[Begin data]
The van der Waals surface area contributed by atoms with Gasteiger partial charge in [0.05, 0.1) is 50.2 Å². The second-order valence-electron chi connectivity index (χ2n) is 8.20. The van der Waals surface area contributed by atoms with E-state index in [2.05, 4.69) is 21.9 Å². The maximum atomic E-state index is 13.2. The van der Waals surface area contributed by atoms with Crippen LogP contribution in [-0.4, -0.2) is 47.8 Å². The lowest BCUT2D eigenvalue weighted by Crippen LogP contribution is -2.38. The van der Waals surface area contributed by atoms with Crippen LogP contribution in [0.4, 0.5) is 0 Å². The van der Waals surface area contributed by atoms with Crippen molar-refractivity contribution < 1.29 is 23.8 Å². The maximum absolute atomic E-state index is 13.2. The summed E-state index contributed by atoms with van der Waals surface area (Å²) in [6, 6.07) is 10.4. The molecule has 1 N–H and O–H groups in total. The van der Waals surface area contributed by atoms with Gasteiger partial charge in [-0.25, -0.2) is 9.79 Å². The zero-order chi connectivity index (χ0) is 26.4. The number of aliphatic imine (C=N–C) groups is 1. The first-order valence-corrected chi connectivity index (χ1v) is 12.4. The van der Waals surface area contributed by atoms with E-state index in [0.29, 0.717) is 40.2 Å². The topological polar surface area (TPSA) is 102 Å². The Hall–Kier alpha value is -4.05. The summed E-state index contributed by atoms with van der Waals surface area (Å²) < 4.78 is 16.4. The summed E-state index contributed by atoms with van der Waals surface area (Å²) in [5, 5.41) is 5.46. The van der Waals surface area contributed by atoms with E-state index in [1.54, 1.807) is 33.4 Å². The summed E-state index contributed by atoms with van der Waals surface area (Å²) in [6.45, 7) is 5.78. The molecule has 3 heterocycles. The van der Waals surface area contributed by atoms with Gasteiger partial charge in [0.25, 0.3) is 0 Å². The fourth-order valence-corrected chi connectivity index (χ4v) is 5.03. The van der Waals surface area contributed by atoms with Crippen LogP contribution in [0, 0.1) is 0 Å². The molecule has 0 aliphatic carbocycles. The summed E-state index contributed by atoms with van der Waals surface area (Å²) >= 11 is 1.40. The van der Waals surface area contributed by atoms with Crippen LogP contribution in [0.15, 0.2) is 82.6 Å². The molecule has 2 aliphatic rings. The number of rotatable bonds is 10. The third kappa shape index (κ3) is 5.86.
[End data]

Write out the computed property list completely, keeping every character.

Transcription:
The van der Waals surface area contributed by atoms with Gasteiger partial charge in [0.05, 0.1) is 50.2 Å². The second-order valence-electron chi connectivity index (χ2n) is 8.20. The van der Waals surface area contributed by atoms with E-state index in [2.05, 4.69) is 21.9 Å². The maximum atomic E-state index is 13.2. The van der Waals surface area contributed by atoms with Crippen LogP contribution in [-0.4, -0.2) is 47.8 Å². The lowest BCUT2D eigenvalue weighted by Crippen LogP contribution is -2.38. The van der Waals surface area contributed by atoms with Crippen LogP contribution in [0.4, 0.5) is 0 Å². The van der Waals surface area contributed by atoms with Crippen molar-refractivity contribution < 1.29 is 23.8 Å². The maximum absolute atomic E-state index is 13.2. The summed E-state index contributed by atoms with van der Waals surface area (Å²) in [6, 6.07) is 10.4. The molecule has 1 N–H and O–H groups in total. The van der Waals surface area contributed by atoms with Gasteiger partial charge in [-0.25, -0.2) is 9.79 Å². The zero-order chi connectivity index (χ0) is 26.4. The number of aliphatic imine (C=N–C) groups is 1. The first-order valence-corrected chi connectivity index (χ1v) is 12.4. The van der Waals surface area contributed by atoms with E-state index in [0.29, 0.717) is 40.2 Å². The topological polar surface area (TPSA) is 102 Å². The Hall–Kier alpha value is -4.05. The summed E-state index contributed by atoms with van der Waals surface area (Å²) < 4.78 is 16.4. The summed E-state index contributed by atoms with van der Waals surface area (Å²) in [5, 5.41) is 5.46. The van der Waals surface area contributed by atoms with E-state index in [1.54, 1.807) is 33.4 Å². The summed E-state index contributed by atoms with van der Waals surface area (Å²) in [6.45, 7) is 5.78. The molecule has 3 heterocycles. The van der Waals surface area contributed by atoms with Gasteiger partial charge in [0.25, 0.3) is 0 Å². The fourth-order valence-corrected chi connectivity index (χ4v) is 5.03. The van der Waals surface area contributed by atoms with Crippen LogP contribution in [0, 0.1) is 0 Å². The molecule has 0 aliphatic carbocycles. The summed E-state index contributed by atoms with van der Waals surface area (Å²) >= 11 is 1.40. The van der Waals surface area contributed by atoms with Crippen LogP contribution in [0.15, 0.2) is 82.6 Å². The molecule has 2 aliphatic rings. The number of rotatable bonds is 10. The third kappa shape index (κ3) is 5.86.